“The patients were very much shaken by the knowledge that the supply of medicine is going to be disrupted. HIV patients need to take their medicine twice a day and they cannot afford to miss a single dose as this will be fatal”,  he explained. “I am not sure where the alternative location to draw the medicine is.”

It turns out that they are the lucky ones.  Because of the outcry and pressure on the government, their medication from MSF will not be cut off.

But that leaves the Rohingya in Rakhine in similar conditions without medicine and without hope. For many, the decision to deny them health care – that is there and readily available – is a death sentence.

Why is this happening?

MSF is guilty of telling the truth about what they saw and did following a massacre in northern Rakhine State in January. MSF staff told a reporter that they had treated twenty-two patients  – members of the Rohingya Muslim ethnic minority – that were clearly victims of a violent attack. They were treated near the site of where the attack occurred. The problem is that the government still contends that no massacre happened, that not a single Rohingya was hurt and that MSF made it all up. The UN has reported that at least forty were killed. I was told during my visit there last week that there were even more.

The other reason given by the Burmese government for shutting MSF down, according the President’s spokesperson, is that MSF “favors” the Rohingya not only in providing treatment but also hiring members of the ethnic group as local staff. “They are biased”, the government claimed.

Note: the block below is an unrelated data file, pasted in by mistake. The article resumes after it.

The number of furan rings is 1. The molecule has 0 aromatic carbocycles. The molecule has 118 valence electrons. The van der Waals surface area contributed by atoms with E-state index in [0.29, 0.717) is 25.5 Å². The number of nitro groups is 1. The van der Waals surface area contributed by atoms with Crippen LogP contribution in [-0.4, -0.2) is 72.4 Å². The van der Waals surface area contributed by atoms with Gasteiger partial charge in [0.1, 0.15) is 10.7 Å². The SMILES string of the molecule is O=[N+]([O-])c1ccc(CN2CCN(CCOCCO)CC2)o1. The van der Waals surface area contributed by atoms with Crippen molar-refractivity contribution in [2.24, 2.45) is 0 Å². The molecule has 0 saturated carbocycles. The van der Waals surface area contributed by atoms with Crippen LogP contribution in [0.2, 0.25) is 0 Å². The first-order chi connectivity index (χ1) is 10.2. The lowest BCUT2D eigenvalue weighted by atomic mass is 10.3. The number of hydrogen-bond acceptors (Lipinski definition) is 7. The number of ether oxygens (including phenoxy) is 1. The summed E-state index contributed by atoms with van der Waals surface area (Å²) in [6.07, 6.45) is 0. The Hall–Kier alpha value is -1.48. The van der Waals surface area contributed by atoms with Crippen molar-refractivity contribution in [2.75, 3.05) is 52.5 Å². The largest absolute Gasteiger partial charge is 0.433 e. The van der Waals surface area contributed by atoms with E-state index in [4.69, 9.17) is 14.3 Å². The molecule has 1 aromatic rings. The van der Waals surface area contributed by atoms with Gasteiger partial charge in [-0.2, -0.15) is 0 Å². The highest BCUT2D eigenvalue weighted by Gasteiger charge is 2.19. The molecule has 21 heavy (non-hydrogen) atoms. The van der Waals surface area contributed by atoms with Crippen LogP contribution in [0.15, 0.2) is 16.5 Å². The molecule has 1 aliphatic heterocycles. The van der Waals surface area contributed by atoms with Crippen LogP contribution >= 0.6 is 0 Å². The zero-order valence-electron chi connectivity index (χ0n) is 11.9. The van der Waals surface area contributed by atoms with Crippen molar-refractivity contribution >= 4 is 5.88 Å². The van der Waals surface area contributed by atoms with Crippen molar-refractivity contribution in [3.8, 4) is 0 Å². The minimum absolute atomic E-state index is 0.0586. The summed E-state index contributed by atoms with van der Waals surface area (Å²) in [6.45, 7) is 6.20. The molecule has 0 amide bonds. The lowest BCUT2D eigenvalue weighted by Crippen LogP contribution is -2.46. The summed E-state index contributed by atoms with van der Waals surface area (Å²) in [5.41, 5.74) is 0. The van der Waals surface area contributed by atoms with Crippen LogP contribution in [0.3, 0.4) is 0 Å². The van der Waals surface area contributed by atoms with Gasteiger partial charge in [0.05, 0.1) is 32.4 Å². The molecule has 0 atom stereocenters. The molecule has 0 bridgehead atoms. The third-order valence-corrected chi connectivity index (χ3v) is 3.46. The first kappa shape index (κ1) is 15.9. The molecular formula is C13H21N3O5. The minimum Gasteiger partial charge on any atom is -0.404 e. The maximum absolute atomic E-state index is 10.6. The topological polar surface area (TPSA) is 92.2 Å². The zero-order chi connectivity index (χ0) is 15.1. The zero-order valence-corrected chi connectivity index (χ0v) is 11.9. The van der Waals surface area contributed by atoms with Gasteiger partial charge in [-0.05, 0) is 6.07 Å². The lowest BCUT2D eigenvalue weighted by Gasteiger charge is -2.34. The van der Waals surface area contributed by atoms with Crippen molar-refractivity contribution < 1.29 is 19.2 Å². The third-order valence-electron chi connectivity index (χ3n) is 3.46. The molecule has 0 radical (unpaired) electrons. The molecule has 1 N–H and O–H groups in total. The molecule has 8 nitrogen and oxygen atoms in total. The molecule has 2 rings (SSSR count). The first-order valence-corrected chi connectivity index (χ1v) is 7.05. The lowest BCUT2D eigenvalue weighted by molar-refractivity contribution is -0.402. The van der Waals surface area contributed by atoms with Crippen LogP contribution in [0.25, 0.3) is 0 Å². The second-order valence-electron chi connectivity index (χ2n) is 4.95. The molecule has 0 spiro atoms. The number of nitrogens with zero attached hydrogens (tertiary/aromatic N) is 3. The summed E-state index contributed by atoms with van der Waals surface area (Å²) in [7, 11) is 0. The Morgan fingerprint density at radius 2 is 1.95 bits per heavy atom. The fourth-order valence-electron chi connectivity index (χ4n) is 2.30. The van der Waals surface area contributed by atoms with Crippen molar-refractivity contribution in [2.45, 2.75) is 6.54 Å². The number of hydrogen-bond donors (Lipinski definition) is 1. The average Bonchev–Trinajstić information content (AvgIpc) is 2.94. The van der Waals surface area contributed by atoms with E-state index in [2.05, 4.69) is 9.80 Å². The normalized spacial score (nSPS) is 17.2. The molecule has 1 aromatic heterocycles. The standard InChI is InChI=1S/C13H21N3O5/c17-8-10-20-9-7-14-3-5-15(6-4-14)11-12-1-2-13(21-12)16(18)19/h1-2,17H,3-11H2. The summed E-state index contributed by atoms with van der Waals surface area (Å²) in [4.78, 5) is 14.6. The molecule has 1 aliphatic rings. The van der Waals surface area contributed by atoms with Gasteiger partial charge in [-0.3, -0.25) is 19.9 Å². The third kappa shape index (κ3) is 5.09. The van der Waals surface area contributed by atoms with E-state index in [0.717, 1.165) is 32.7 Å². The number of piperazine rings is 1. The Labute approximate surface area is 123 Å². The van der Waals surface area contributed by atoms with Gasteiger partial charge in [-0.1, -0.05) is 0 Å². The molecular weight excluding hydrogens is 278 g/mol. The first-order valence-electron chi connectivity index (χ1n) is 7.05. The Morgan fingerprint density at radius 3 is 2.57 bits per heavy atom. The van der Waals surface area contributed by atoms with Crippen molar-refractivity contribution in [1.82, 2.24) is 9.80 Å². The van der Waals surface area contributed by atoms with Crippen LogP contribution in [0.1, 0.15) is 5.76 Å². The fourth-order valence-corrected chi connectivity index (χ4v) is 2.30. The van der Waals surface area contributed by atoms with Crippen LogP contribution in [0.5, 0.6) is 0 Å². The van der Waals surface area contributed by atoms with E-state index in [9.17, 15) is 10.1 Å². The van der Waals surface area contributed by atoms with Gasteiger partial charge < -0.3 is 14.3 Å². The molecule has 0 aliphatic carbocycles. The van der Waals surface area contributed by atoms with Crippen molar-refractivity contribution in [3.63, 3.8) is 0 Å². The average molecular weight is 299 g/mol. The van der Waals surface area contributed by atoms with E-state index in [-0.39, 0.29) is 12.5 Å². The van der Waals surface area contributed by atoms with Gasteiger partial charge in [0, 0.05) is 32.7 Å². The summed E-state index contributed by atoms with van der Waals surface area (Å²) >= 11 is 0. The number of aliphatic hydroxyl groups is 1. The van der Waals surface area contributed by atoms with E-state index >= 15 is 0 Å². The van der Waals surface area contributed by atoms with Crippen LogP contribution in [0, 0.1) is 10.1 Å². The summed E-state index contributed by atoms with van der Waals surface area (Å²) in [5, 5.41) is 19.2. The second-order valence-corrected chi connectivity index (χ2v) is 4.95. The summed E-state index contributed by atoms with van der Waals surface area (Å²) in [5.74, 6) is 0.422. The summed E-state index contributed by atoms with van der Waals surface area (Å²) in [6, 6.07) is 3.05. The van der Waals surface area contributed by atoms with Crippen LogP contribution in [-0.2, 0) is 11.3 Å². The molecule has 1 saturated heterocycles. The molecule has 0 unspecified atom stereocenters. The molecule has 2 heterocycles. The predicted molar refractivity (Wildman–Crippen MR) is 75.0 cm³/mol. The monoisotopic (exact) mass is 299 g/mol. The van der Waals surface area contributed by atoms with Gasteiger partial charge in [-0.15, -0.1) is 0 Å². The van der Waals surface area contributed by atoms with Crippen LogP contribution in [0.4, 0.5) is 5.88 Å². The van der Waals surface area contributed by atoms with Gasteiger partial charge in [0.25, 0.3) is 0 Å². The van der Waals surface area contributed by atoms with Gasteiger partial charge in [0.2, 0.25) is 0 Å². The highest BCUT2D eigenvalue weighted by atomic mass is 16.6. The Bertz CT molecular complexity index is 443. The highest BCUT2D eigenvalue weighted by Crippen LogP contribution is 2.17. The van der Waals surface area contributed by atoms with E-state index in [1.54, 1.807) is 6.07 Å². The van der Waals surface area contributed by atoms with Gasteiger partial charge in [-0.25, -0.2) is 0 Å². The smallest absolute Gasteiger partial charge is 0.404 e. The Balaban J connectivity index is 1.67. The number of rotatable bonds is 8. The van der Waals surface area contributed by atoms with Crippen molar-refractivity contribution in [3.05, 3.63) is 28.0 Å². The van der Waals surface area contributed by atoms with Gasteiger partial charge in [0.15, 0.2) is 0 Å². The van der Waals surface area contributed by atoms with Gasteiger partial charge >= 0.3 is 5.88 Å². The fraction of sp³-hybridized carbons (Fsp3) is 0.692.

There is actually another very dire consequence to the shutdown of MSF in Rakhine – visibility.  A person very close to the situation in Rakhine believes that this is step one to eliminating witnesses. Witness to what? “The violence that is coming.”

The forcing of MSF out of Rakhine could be the first step in targeting of foreigners. As it is now, it is virtually impossible to get access to the more remote camps. Many believe that the massacre in northern Rakhine in January is not an isolated case – just one that got exposed by a clinical staff worker who told the truth. Now the problem is being addressed by making sure that there are no more witnesses who are able and willing to talk.

What is also clear is that there are few, if any, domestic sources of pressure on the government, including that of  Aung San Suu Kyi on this unfolding tragedy.Virtually everyone I spoke with believes that while dark as things are now here in Burma for the Rohingya, darker days lie ahead, particularly in the run up to the elections of 2015.

I have decided to fly back to Rakhine today and will meet with people who are in the cross-hairs of this monstrous government policy – patients who have been cut off from health care that they need to survive. My plan is to interview them, take photos and return to Yangon where I am seeking  a meeting with the Minister of Health. I will appeal for the policy to be reversed and show him the faces of those who will die if it is not.

We will make it clear that if nothing is done, they will have blood on their hands. At the very least, the victims in Rakhine will not die in obscurity.